1 Million Uninsured

A new report on poverty reveals that 1,052,611 residents of Long Island under 65 have no health insurance. Yup! That's 43% of the state's 2,471,152 uninsureds. And 1 in 6 islander under 65 lacks coverage.

Here are the numbers and percentages of the uninsured by county:
    • Kings County: 335,289 - 15.9%
    • Nassau County: 173,349 - 15.1%
    • Queens County: 345,196 - 17.6
    • Suffolk County: 198,777 - 15.2%
A few questions:
    • How is it that the economically challenged Western NY counties of Erie, Monroe and Niagara have lower rates of uninsureds (11.3% - 11.9%) than wealthy LI?
    • How is it that Bronx County manages an uninsured rate of 11.1%?
    • How is it that 68% of the largely rural Upstate counties (27 of 40) have uninsured rates greater than 15% and as high as thirty per cent in state as rich as NY?
    • Furthermore, how is it that NY spends so much while managing to leave millions uninsured?
Link: 2009 New York State Poverty Report

Meet Mel Gagarin - Queens City Council Candidate, D29

Melquiades Gagarin was born in Elmhurst, Queens to a diverse family background. His father was raised in the Philippines and moved to New York to pursue a better life. Gagarin's mother is a first generation New Yorker born to Puerto Rican parents. Mel was raised largely by his grandmother Ramona and mother Maria, a nurse at the Jack D. Weiler Hospital of the Albert Einstein College of Medicine. Both women emphasized the value of hard work and education.

After graduating from Archbishop Molloy High School in Jamaica, Mel took the values instilled by his family and attended The American University in Washington, D.C. Earning his degree in Political Science, it was at American where Mel developed his passion for public service, and met hisfuture wife, Aleda. After graduation, Mel served as a Board Liaison for the National Foundation for Women Legislators in Washington, a non-profit organization that helps female state legislators develop leadership skills.
LI's 20 Latino Pols = shocking under-representation
In the fall of 2005, Mel and Aleda returned to New York and moved to Kew Gardens. That same year, Mel served as the Communications Liaison to New York State Senator José Serrano in East Harlem. His work in Senator Serrano's office attracted the attention of Congressman Anthony Weiner, who hired Mel as his Community Representative.

It was in Congressman Weiner's office that Mel had the opportunity to meet with many individuals in the community. Mel became familiar with the hurdles that the average New Yorker faces in having their basic needs met by the different levels of government. Gagarin brings this same desire into his campaign to represent the 29th Council District. "Our neighborhoods need a new and vibrant vision at City Hall," says Gagarin. Our city must remain a haven of shared prosperity for New York's middle-class. Our future demands action that cannot wait."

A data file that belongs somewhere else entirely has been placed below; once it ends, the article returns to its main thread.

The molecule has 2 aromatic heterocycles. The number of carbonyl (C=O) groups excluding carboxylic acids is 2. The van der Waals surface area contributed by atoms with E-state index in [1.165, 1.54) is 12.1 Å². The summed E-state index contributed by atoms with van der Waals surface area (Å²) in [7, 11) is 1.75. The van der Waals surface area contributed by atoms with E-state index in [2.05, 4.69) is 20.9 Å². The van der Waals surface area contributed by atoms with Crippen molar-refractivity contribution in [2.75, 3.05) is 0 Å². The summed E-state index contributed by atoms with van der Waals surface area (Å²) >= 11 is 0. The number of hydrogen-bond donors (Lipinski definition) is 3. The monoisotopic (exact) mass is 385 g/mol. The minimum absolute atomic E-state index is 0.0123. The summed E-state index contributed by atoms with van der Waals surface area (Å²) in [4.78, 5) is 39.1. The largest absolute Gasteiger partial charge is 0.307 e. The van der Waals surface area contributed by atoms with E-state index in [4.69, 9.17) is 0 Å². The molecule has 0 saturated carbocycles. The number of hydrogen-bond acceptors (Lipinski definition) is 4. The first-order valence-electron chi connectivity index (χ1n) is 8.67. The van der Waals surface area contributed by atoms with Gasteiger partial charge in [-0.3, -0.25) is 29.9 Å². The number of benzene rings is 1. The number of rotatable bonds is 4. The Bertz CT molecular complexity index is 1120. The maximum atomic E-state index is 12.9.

Mel currently works as the Media Manager for the NAACP Legal Defense Fund, where he is responsible for disseminating the organization's message of equality and justice for all Americans. Mel is a member of the New York State Young Democrats and the National Association of Black Journalists. He is also working with a group of his neighbors in Kew Gardens who areunited against irresponsible development.

Mel lives with his wife Aleda and two year old son Micah. They are expecting their second child in time for the New Year.

Source: Meet the Candidates with ChangeNYC.Org

Meet David Galarza - Brooklyn City Council Candidate, D38

Update 5/20/09: The coast is clear for Councilwoman Sara Gonzalez’s re-election campaign since challenger David Galarza on Thursday dropped out of the race for the Democratic primary election this September — after making a vigorous and outspoken campaign that promised political fireworks in the 38th Council District.

David Galarza has spent his 20 year professional career engaged in union, political, civic, religious and journalistic activities. As a candidate for the 38th City Council District (encompassing sections of Sunset Park, Red Hook, Windsor Terrace and South Slope) he plans on utilizing his experience to continue his advocacy on behalf of his fellow Brooklyn neighbors.

Born in Brooklyn and raised in Sunset Park, David has been active in, and helped establish, numerous local organizations including SPAN (Sunset Park Alliance of Neighbors) a grassroots civic group that works on zoning, land use and housing issues; and the Latino Youth League of Sunset Park, which ran after school and summer programs for youth and in 1993, successfully fought against the building of a sludge treatment plant planned for the area.
LI's 20 Latino Pols = shocking under-representation
David is currently a Communications Specialist for CSEA Local 1000, AFSCME. In that capacity he has helped workers obtain improved safety and health conditions, better wages and benefits, helped organize direct care workers, and fought against the closure of a several State facilities. David began his professional career as a journalist for The Philadelphia Inquirer and The Miami Herald. He went on to serve as a spokesperson for former Manhattan Borough President Ruth Messinger, and worked in the public affairs offices of the New York City Comptroller, the Board of Education and served as a consultant to the non-profit Children’s Aid Society.